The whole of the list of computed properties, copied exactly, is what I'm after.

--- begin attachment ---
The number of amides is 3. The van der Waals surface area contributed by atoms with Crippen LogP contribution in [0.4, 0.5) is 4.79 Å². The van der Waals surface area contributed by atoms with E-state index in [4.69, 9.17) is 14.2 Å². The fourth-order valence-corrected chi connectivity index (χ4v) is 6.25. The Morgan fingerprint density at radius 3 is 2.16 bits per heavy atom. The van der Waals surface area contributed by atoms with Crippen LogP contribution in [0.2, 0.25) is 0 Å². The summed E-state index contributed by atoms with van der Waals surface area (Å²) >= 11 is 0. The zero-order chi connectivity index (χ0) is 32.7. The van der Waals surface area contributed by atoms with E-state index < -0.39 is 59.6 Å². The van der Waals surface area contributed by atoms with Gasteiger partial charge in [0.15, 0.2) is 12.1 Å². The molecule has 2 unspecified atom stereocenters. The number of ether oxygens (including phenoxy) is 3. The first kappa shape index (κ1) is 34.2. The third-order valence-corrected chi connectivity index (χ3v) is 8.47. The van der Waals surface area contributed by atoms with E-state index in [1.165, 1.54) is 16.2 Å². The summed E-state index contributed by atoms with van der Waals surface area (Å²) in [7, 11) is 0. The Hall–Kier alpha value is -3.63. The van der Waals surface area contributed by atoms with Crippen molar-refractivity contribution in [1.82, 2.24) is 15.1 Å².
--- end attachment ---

The number of amides is 3. The van der Waals surface area contributed by atoms with Crippen LogP contribution in [0.4, 0.5) is 4.79 Å². The van der Waals surface area contributed by atoms with E-state index in [4.69, 9.17) is 14.2 Å². The fourth-order valence-corrected chi connectivity index (χ4v) is 6.25. The Morgan fingerprint density at radius 3 is 2.16 bits per heavy atom. The van der Waals surface area contributed by atoms with Crippen LogP contribution in [0.2, 0.25) is 0 Å². The summed E-state index contributed by atoms with van der Waals surface area (Å²) >= 11 is 0. The zero-order chi connectivity index (χ0) is 32.7. The van der Waals surface area contributed by atoms with E-state index < -0.39 is 59.6 Å². The van der Waals surface area contributed by atoms with Gasteiger partial charge in [0.15, 0.2) is 12.1 Å². The molecule has 2 unspecified atom stereocenters. The number of ether oxygens (including phenoxy) is 3. The first kappa shape index (κ1) is 34.2. The third-order valence-corrected chi connectivity index (χ3v) is 8.47. The van der Waals surface area contributed by atoms with E-state index in [1.165, 1.54) is 16.2 Å². The summed E-state index contributed by atoms with van der Waals surface area (Å²) in [7, 11) is 0. The Hall–Kier alpha value is -3.63. The van der Waals surface area contributed by atoms with Crippen molar-refractivity contribution in [1.82, 2.24) is 15.1 Å².